This briefing note is only intended as a general statement of the law and no action should be taken in reliance on it without specific legal advice.

Transparency on beneficial ownership remains opaque
Jessica Medus
05 February 2015

Transparency on beneficial ownership remains opaque

The G20 Finance Ministers and Central Bank Governors meet in Istanbul next week where they are expected to share their plans to implement the 'G20 High-Level Principles on Beneficial Ownership Transparency', as agreed at the Brisbane summit in November 2014. The principles are intended to improve the transparency of beneficial ownership of companies and trusts, thereby reducing crimes such as money laundering, tax evasion and illicit finance and corruption. However, the UK government has yet to convince the British Overseas Territories and Crown Dependencies to implement its plans for a centralised, public register of beneficial ownership.

The UK government has committed to implementing a central registry containing information on individuals with an interest in more than 25% of a company's shares or voting rights, or who otherwise control the way in which it is run. The EU is expected to legislate for such central registers in its Fourth Anti Money Laundering Directive and will also require trustees of "taxable trusts", governed by a member state's jurisdiction, to maintain information on the beneficial ownership of the trust (including the identity of the settlor, trustees, protector, beneficiaries or class of beneficiaries and any person exercising effective control over the trust). There will, however, be no requirement for that information to be made public. The phrase "taxable trusts" is as yet undefined but appears deliberately to have been framed in wide terms.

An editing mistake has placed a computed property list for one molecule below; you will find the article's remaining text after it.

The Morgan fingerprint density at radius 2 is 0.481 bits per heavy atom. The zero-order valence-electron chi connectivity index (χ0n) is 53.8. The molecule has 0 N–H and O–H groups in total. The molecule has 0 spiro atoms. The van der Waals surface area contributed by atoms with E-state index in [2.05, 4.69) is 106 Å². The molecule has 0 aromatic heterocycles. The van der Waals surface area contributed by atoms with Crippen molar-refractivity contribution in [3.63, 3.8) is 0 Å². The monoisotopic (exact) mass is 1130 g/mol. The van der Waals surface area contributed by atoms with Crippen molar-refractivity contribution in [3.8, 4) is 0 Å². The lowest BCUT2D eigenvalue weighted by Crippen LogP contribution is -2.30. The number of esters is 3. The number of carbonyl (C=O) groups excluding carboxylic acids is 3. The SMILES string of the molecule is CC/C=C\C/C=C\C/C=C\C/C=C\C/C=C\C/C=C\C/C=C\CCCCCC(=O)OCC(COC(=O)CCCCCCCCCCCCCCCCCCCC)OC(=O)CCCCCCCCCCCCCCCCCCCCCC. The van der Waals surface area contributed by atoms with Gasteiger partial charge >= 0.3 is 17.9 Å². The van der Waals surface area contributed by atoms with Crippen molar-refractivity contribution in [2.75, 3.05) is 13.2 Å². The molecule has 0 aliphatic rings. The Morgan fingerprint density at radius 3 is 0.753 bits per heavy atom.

However, when the Overseas Territories Joint Ministerial Council (JMC) met in December 2014, the UK's request for its Overseas Territories to commit to the registry plan was unanimously rejected by its Caribbean dependencies, in a move led by the Cayman Islands. Concerns were raised over the security of a central register, the cost of implementing one and, crucially, the potentially disastrous impact upon the territories' financial services industry, often the locations of choice for the privacy that it offers companies and high net worth individuals.

Cayman Islands’ Premier, Alden McLaughlin, has said that before it or any other Overseas Territory or Crown Dependency would consider committing to any public registry plans, such registers must first become the global standard and be applied by all major players, including the UK; they will not have their "economies experimented with and potentially damaged". In the meantime, the Cayman Islands are confident that their current system, whereby companies must record information regarding their beneficial ownership and make it available to the relevant authorities, provides effective and efficient protection against corruption.

The JMC was due to meet again ahead of this month's G20 summit and it remains to be seen what measures, if any, the Overseas Territories will agree to before any of the G20 countries, other than the UK, have first created public registers.